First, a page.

So, does this mean that Recology will potentially have access to an additional $10 million a year for a decade, in addition to its guaranteed $200 million-a-year from the rest of the city’s collection, consolidation, transfer and composting non-biddable agreements? And does that inflate the worth of Recology’s landfill disposal and facilitation agreements by an additional $100 million?
4. Why isn’t the business related to San Francisco’s mandatory composting ordinance put out to bid, since our organics appear to be processed in Vacaville?
In the city’s master file on the disposal and facilitation agreements, I came across the following figures related to the carbon footprint of the city’s proposed rail tranportation plan: in 2008, an estimated 471, 551 tons of San Francisco material were trucked to Waste Management’s Altamont landfill. And 140,213 tons were hauled to the Hay Road landfill in Vacaville of which 105,704 tons were composted, and the remaining 34,509 tons were used as alternative daily cover.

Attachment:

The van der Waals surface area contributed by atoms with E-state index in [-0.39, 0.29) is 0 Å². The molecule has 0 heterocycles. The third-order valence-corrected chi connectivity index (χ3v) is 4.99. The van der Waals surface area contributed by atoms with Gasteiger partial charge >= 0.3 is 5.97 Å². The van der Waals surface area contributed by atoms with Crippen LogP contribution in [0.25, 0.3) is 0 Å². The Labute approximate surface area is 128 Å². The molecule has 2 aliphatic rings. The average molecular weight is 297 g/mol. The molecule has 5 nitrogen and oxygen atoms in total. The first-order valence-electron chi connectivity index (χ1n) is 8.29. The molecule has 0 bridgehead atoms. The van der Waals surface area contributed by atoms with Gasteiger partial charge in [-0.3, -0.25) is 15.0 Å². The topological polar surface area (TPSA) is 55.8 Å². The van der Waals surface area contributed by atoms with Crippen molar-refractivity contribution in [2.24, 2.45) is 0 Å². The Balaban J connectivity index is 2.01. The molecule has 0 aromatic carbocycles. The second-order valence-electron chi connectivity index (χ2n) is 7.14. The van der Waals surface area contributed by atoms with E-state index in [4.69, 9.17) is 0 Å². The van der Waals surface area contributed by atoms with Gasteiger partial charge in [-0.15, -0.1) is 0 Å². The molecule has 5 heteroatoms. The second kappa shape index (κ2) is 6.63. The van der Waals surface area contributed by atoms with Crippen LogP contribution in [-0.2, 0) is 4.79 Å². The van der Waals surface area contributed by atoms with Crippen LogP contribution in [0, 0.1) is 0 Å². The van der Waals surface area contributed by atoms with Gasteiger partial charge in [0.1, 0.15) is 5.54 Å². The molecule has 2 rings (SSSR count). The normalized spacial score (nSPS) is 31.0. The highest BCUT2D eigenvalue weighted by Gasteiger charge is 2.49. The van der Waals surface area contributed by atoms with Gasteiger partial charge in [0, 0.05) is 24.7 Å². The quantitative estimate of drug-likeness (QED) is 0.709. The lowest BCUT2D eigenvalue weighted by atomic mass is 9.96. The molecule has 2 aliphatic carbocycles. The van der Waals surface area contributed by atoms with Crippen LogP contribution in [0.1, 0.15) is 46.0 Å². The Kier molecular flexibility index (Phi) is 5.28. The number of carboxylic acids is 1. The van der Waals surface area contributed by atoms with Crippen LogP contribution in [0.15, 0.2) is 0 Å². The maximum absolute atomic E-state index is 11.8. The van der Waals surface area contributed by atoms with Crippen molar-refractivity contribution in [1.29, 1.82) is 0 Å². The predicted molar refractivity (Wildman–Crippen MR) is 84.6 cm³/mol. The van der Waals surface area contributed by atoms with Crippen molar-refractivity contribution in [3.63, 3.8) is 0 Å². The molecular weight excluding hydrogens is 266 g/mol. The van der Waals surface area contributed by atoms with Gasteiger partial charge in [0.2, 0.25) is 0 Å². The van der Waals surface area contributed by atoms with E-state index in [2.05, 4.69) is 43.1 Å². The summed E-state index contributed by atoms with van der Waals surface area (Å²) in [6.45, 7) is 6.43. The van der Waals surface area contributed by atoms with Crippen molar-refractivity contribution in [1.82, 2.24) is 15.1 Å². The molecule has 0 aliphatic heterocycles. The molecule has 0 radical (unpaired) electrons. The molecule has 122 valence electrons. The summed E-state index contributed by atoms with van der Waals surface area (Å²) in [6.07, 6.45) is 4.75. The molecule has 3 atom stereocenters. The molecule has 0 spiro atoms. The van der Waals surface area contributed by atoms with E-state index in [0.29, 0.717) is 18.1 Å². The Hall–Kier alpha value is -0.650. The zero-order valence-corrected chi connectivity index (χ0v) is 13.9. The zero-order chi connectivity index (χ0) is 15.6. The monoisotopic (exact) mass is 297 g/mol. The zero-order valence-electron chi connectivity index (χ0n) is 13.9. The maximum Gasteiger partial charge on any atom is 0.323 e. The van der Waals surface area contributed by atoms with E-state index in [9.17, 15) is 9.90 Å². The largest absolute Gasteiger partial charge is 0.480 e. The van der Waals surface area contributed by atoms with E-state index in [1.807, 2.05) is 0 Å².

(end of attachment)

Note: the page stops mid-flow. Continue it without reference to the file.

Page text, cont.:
Moving forward, the proposed plan is to rail transport the city’s annual tonnage to Recology’s Ostrom Road landfill for disposal, organics processing and alternative daily cover, and transport some of the organics for digestion by the East Bay Municipal Utility District. What’s less clear is the value of the city’s mandatory composting ordinance from a business perspective, how it came to fall under Recology’s monopoly, given that it’s being processed outside city limits, and whether the organics hauling was factored into DoE’s “green” equation, when evaluating landfill disposal proposals, and Recology’s facilitation agreement?
5. Has WM actually acquired a temporary writ and if so, what does this mean for any vote that the Board subcommittee takes on the proposed agreements? Neither the City Attorney’s Office nor WM’s attorneys got back to me with an answer to this question, as of press time, but it would be good to clear this question up before the voting begins tomorrow.
I have more questions which I hope Sups. Carmen Chu, Jane Kim and Ross Mirkarimi, who sit on the Board’s Budget & Finance sub-Committee, will drill into tomorrow, but either way, stay tuned as we approach what promises to be an educational vote tomorrow, one way or another….